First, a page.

On 8 July 2016 at 09:41, Robert Haas <robertmh...@gmail.com> wrote:
> > Personally, I'm in the group of people that don't see the need for DDL.
> > There are already many successful features that don't utilize DDL, such
> > backup, advisory locks and some features that use DDL that don't really
> > to such as LISTEN/NOTIFY, full text search etc.. Also note that both
> > and SQLServer have moved away from DDL in favour of function APIs, most
> > NoSQL databases and almost all languages prefer functional interfaces
> > parsed text languages, so I don't see a huge industry revival for DDL as
> > means of specifying things.
> DDL is our standard way of getting things into the system catalogs.
> We have no system catalog metadata that is intended to be populated by
> any means other than DDL.
Replication slots? (Arguably not catalogs, I guess)
> If you want to add a column to a table, you
> say ALTER TABLE .. ADD COLUMN. If you want to add a column to an
> extension, you say ALTER EXTENSION .. ADD TABLE. If you want to add
> an option to a foreign table, you say ALTER FOREIGN TABLE .. OPTIONS
> (ADD ..). Therefore, I think it is entirely reasonable and obviously
> consistent with existing practice that if you want to add a table to a
> replication set, you should write ALTER REPLICATION SET .. ADD TABLE.
> I don't understand why logical replication should be the one feature
> that departs from the way that all of our other features work.
Because unlike all the other features, it can work usefully *across
We have no extension points for DDL.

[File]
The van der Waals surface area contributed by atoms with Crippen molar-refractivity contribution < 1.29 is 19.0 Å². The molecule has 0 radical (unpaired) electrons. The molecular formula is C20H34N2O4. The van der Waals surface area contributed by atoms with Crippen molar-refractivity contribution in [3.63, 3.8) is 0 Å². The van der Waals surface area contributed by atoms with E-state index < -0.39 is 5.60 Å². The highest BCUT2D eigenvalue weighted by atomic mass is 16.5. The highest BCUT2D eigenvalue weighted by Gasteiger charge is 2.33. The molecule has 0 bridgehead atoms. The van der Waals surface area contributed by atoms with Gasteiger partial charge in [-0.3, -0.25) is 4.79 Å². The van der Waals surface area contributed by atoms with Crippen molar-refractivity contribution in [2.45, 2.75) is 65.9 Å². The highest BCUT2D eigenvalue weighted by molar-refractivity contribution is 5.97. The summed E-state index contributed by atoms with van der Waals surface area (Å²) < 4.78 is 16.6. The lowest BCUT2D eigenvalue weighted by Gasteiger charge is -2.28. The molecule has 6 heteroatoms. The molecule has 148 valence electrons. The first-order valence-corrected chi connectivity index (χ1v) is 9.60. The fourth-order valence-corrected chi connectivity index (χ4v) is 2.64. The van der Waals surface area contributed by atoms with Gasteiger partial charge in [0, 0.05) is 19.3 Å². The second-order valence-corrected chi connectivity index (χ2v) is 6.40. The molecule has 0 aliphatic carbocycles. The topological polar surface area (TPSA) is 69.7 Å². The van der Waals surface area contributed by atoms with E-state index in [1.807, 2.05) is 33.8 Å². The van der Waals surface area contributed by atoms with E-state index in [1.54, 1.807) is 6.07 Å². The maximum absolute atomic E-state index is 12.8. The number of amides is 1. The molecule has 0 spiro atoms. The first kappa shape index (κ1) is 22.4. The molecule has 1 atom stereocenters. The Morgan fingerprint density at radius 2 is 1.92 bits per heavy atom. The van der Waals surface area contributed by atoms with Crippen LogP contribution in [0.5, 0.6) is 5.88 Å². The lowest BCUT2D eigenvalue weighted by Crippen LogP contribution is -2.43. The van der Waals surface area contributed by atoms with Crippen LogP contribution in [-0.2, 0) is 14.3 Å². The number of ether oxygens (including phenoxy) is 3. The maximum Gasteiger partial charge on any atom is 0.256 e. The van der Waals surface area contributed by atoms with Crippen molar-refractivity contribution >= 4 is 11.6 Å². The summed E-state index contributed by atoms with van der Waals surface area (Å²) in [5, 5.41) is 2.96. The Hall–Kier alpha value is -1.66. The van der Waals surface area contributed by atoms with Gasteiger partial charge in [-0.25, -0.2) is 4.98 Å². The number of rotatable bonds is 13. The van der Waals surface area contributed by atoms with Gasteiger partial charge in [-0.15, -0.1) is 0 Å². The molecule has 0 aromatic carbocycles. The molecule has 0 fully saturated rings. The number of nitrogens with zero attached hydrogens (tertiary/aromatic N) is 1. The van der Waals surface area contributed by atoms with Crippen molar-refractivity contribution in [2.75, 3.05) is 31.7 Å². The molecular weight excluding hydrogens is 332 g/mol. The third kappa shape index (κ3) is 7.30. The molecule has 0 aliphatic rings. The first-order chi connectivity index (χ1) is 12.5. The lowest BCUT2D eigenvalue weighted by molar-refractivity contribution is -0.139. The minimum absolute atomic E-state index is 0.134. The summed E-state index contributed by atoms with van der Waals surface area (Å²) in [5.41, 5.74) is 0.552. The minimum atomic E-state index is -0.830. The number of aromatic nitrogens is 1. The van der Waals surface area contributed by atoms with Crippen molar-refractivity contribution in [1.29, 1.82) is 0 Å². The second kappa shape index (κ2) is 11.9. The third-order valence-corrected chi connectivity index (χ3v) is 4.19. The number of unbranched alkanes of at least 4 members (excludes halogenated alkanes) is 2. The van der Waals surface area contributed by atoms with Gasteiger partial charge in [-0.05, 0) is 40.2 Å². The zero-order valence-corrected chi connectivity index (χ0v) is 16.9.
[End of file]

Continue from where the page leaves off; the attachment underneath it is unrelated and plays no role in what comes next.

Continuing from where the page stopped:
For function interfaces, we do.
That, alone, makes a function based interface overwhelmingly compelling
unless there are specific things we *cannot reasonably do* without DDL.
> Really, where this jumped the shark for me is when
> you argued that this stuff didn't even need pg_dump support. Come on.
> This feature doesn't get a pass from handling all of the things that
> every existing similar feature needs to deal with.
Well, replication slots and replication origins aren't handled by pg_dump
(or pg_basebackup). So not quite. Nor, for that matter, is streaming
physical replication handled by pg_dumpall. What makes this different?
That said, with pg_dump, the question to me isn't one of "support vs don't
support", it's how it should work and look.
In many cases it's actively undesirable to dump and restore logical
replication state. Most, I'd say. There probably are cases where it's
desirable to retain logical replication state such that restoring a dump
resumes replication, but I challenge you to come up with any sensible and
sane way that can actually be implemented. Especially since you must
obviously consider the possibility of both upstream and downstream being
restored from dumps.
IMO the problem mostly devolves to making sure dumps taken of different DBs
are consistent so new replication sessions can be established safely. And
really, I think it's a separate feature to logical replication its self.
To what extent are you approaching this from the PoV of wanting to use this
in FDW sharding? It's unclear what vision for users you have behind the
things you say must be done, and I'd like to try to move to more concrete
ground. You want DDL? OK, what should it look like? What does it add over a
function based interface? What's cluster-wide and what's DB-local? etc.
FWIW, Petr is working on some code in the area, but I don't know how far
along the work is.
Craig Ringer http://www.2ndQuadrant.com/
PostgreSQL Development, 24x7 Support, Training & Services